Debunking Myths About Carb-Counting

Most of the foods that we love are centered around delicious, sticky, sweet and salty carbohydrates. Our brains and blood cells love the sugar, but our waistlines beg to differ. The lovely carb-filled foods that we love to munch on tend to be higher in calories and less satiating, and as a result they became a subject of great scrutiny for those trying to lose weight. (Although, some new studies are pointing towards some carbs deserving their place on our dinner plates.)

Carb-counting (which really just means controlling your carb intake) originated as a way to help diabetics control their blood sugar via diet, with or without the additional aid of medication. Despite the advent of multiple amazing medications, the two things that still help control diabetes the most are controlling carb intake, and losing weight (if overweight). But, as many things tend to do, carb-counting has gained a bad reputation amongst the general public.

Many people seem to think that carb-counting essentially means not eating any carbs, or eating so few that it’s essentially an Atkins-type diet. It’s also thought that one can only eat certain types of carbs, at certain times or that one must become a voracious consumer of all meat products, and never look at a carb ever again. But never fear, I can assure you that none of the above are true.

Before you should even consider trying carb-counting, you need to to evaluate whether this method is appropriate for you. Do you consistently have issues with high blood sugar and/or high triglycerides? Do you struggle to keep your weight stable and/or to lose weight? Then this approach might work for you, although it’s not for everyone.

As I mentioned earlier, most of the foods that humans overeat are carbohydrates—pizza, french fries, pastries and candy, chips and crackers, beer, wine, mixed drinks, sugar-laden beverages, and more. Carbohydrates, protein, and fat are the three macronutrients that make up all foods that we eat. Unfortunately, of the three, carbs are the least satiating. So, you will feel more full eating 200 calories of steak then you will eating 200 calories of bread or crackers. In addition, liquids are less satiating than solids, so you will feel less full drinking a smoothie for breakfast versus eating a bowl of cereal in the morning, even if it’s the same amount of calories.

On the other hand, protein is the most satiating food group because it takes the longest to digest. In addition, most people aren’t going to overeat on protein foods, unless you regularly overeat wings, ribs, or chicken. So, making sure to have a little bit of protein and/or fat with your meals and snacks will help you feel full for longer.

Thus, carb-counting essentially works by decreasing the amount of calories from carbs and keeping everything else the same. We’re not talking about cutting out all carbs, or doing anything else crazy with your diet. Plus, you get to choose what you use your meal’s allowance of carbs on—so if you really want to use all of your 45 grams of carbs for the meal on a can of Coca-Cola, by all means go right ahead. Or you could eat half a cup of rice and a dinner roll instead, as it’s completely up to you. Granted, carb-counting also operates on a principle of being able to estimate or measure serving sizes, which are also known as exchanges. So, one carb serving is synonymous with a carb exchange, which is also equivalent to roughly 15 grams of carbs.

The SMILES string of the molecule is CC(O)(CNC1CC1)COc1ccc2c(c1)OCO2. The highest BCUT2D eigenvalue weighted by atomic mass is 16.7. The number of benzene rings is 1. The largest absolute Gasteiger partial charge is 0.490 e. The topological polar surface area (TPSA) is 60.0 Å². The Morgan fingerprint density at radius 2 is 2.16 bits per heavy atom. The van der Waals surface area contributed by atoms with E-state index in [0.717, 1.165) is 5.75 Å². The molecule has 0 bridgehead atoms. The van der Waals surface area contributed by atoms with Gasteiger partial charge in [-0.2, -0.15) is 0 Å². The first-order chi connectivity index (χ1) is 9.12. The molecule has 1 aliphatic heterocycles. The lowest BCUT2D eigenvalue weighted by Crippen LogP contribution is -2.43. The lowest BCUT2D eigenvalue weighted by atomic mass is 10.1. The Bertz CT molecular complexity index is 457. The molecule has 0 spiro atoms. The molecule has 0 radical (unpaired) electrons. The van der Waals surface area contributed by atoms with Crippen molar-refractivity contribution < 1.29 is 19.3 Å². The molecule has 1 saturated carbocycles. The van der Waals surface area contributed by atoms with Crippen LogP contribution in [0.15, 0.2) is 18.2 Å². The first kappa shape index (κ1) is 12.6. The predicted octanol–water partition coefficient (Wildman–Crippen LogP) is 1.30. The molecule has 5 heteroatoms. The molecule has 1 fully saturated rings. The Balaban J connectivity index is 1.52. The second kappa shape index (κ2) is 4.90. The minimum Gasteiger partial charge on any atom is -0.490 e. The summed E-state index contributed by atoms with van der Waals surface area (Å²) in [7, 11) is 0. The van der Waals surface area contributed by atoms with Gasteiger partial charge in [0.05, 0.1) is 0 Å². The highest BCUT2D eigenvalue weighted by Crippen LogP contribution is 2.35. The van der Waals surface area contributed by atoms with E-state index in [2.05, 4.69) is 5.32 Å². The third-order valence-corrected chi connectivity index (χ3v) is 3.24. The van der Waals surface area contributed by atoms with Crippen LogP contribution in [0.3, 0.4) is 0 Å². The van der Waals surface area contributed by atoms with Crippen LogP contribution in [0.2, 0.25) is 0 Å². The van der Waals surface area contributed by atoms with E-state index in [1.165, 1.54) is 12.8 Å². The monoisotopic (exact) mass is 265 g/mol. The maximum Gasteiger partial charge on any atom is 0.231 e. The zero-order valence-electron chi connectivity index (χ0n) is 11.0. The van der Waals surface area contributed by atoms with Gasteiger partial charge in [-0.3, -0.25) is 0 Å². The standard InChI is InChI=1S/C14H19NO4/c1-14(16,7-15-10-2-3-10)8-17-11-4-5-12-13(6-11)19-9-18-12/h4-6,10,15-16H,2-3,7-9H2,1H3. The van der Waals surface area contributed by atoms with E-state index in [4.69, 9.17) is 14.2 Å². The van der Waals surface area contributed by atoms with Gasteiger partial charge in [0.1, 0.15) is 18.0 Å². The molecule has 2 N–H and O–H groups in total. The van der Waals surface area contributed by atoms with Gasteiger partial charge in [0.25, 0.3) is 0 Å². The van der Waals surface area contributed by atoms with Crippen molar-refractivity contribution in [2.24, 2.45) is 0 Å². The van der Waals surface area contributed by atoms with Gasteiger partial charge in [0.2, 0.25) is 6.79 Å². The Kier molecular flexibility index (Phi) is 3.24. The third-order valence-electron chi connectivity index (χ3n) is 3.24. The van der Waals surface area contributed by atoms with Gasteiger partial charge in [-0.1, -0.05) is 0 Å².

Writing down all the carb items you eat throughout the day for a couple of days can be an eye-opener for some foods that might be more problematic in your diet. For example, when I lived in the deep South, I would often encounter patients who were drinking one gallon, or more, of sweet iced tea or soda per day. That’s a whole lot of carbs and empty calories that won’t fill you up and will likely contribute to some pretty jacked up dental situations. Sometimes even just cutting out those sugary beverages helped a lot with weight and blood sugar control.

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As with most food plans, any extreme is likely going to lead to failure, and carb-counting is no different. If you decide to enthusiastically just eat 15 grams of carbs at each meal after you’ve been eating a ton more, then you might crack. And as with most other food ventures, there’s a bit of a learning curve at the beginning to learn serving sizes and to figure out which method works best for you. But luckily, there are a ton of resources from legitimate sources that can help you on your merry carb-counting way. Check out a few below and let us know what your thoughts are, and what works for you!

The Master Exchange List (for all food groups)

1500 Calorie Meal Plan and 1200 Calorie Meal Plan – both focused around the exchange system

All About Carbohydrate Counting

Via MyFitnessPal
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